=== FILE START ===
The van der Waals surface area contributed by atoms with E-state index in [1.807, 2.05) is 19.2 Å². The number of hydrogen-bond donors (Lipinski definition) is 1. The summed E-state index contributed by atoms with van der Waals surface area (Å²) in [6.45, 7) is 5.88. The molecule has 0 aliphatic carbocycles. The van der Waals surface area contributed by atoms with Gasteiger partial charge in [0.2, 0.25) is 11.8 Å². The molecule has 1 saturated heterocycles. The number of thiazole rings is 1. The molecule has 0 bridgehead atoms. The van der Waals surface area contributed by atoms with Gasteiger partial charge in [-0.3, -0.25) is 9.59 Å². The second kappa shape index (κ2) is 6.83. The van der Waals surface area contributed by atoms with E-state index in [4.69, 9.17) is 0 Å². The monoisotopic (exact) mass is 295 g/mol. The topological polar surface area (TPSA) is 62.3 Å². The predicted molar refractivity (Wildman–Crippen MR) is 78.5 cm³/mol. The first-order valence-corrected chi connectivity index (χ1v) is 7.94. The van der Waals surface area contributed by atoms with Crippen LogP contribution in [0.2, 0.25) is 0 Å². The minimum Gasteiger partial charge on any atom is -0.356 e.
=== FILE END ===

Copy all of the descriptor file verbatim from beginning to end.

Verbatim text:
The van der Waals surface area contributed by atoms with E-state index in [1.807, 2.05) is 19.2 Å². The number of hydrogen-bond donors (Lipinski definition) is 1. The summed E-state index contributed by atoms with van der Waals surface area (Å²) in [6.45, 7) is 5.88. The molecule has 0 aliphatic carbocycles. The van der Waals surface area contributed by atoms with Gasteiger partial charge in [0.2, 0.25) is 11.8 Å². The molecule has 1 saturated heterocycles. The number of thiazole rings is 1. The molecule has 0 bridgehead atoms. The van der Waals surface area contributed by atoms with Gasteiger partial charge in [-0.3, -0.25) is 9.59 Å². The second kappa shape index (κ2) is 6.83. The van der Waals surface area contributed by atoms with E-state index in [4.69, 9.17) is 0 Å². The monoisotopic (exact) mass is 295 g/mol. The topological polar surface area (TPSA) is 62.3 Å². The predicted molar refractivity (Wildman–Crippen MR) is 78.5 cm³/mol. The first-order valence-corrected chi connectivity index (χ1v) is 7.94. The van der Waals surface area contributed by atoms with Crippen LogP contribution in [0.2, 0.25) is 0 Å². The minimum Gasteiger partial charge on any atom is -0.356 e.